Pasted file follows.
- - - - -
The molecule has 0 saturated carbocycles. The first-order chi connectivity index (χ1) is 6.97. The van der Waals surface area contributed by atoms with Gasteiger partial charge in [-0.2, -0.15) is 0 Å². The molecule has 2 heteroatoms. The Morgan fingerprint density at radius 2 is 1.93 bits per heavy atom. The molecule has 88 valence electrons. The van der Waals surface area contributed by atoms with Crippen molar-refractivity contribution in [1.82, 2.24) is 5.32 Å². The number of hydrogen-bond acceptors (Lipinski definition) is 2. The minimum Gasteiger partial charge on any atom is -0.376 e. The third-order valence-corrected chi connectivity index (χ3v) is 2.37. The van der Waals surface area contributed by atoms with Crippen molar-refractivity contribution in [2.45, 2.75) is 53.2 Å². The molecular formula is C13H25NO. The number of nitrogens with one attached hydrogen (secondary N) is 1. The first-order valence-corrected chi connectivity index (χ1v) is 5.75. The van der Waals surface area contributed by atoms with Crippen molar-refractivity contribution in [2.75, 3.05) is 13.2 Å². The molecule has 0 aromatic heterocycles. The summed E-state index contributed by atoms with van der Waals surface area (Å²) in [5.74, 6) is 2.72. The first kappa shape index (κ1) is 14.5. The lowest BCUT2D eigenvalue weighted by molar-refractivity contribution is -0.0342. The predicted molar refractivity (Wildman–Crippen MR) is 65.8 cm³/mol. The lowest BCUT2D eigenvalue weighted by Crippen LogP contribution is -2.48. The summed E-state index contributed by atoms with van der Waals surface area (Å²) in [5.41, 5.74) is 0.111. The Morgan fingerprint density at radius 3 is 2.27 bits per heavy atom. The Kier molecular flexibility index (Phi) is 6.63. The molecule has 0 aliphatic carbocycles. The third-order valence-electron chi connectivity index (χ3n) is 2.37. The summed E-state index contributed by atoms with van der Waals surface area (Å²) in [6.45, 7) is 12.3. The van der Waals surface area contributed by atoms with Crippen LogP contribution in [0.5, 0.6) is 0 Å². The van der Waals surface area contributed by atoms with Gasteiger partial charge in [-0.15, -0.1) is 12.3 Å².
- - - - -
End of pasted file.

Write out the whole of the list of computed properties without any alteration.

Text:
The molecule has 0 saturated carbocycles. The first-order chi connectivity index (χ1) is 6.97. The van der Waals surface area contributed by atoms with Gasteiger partial charge in [-0.2, -0.15) is 0 Å². The molecule has 2 heteroatoms. The Morgan fingerprint density at radius 2 is 1.93 bits per heavy atom. The molecule has 88 valence electrons. The van der Waals surface area contributed by atoms with Crippen molar-refractivity contribution in [1.82, 2.24) is 5.32 Å². The number of hydrogen-bond acceptors (Lipinski definition) is 2. The minimum Gasteiger partial charge on any atom is -0.376 e. The third-order valence-corrected chi connectivity index (χ3v) is 2.37. The van der Waals surface area contributed by atoms with Crippen molar-refractivity contribution in [2.45, 2.75) is 53.2 Å². The molecular formula is C13H25NO. The number of nitrogens with one attached hydrogen (secondary N) is 1. The first-order valence-corrected chi connectivity index (χ1v) is 5.75. The van der Waals surface area contributed by atoms with Crippen molar-refractivity contribution in [2.75, 3.05) is 13.2 Å². The molecule has 0 aromatic heterocycles. The summed E-state index contributed by atoms with van der Waals surface area (Å²) in [5.74, 6) is 2.72. The first kappa shape index (κ1) is 14.5. The lowest BCUT2D eigenvalue weighted by molar-refractivity contribution is -0.0342. The predicted molar refractivity (Wildman–Crippen MR) is 65.8 cm³/mol. The lowest BCUT2D eigenvalue weighted by Crippen LogP contribution is -2.48. The summed E-state index contributed by atoms with van der Waals surface area (Å²) in [5.41, 5.74) is 0.111. The Morgan fingerprint density at radius 3 is 2.27 bits per heavy atom. The Kier molecular flexibility index (Phi) is 6.63. The molecule has 0 aliphatic carbocycles. The third-order valence-electron chi connectivity index (χ3n) is 2.37. The summed E-state index contributed by atoms with van der Waals surface area (Å²) in [6.45, 7) is 12.3. The van der Waals surface area contributed by atoms with Crippen LogP contribution in [0.5, 0.6) is 0 Å². The van der Waals surface area contributed by atoms with Gasteiger partial charge in [-0.15, -0.1) is 12.3 Å².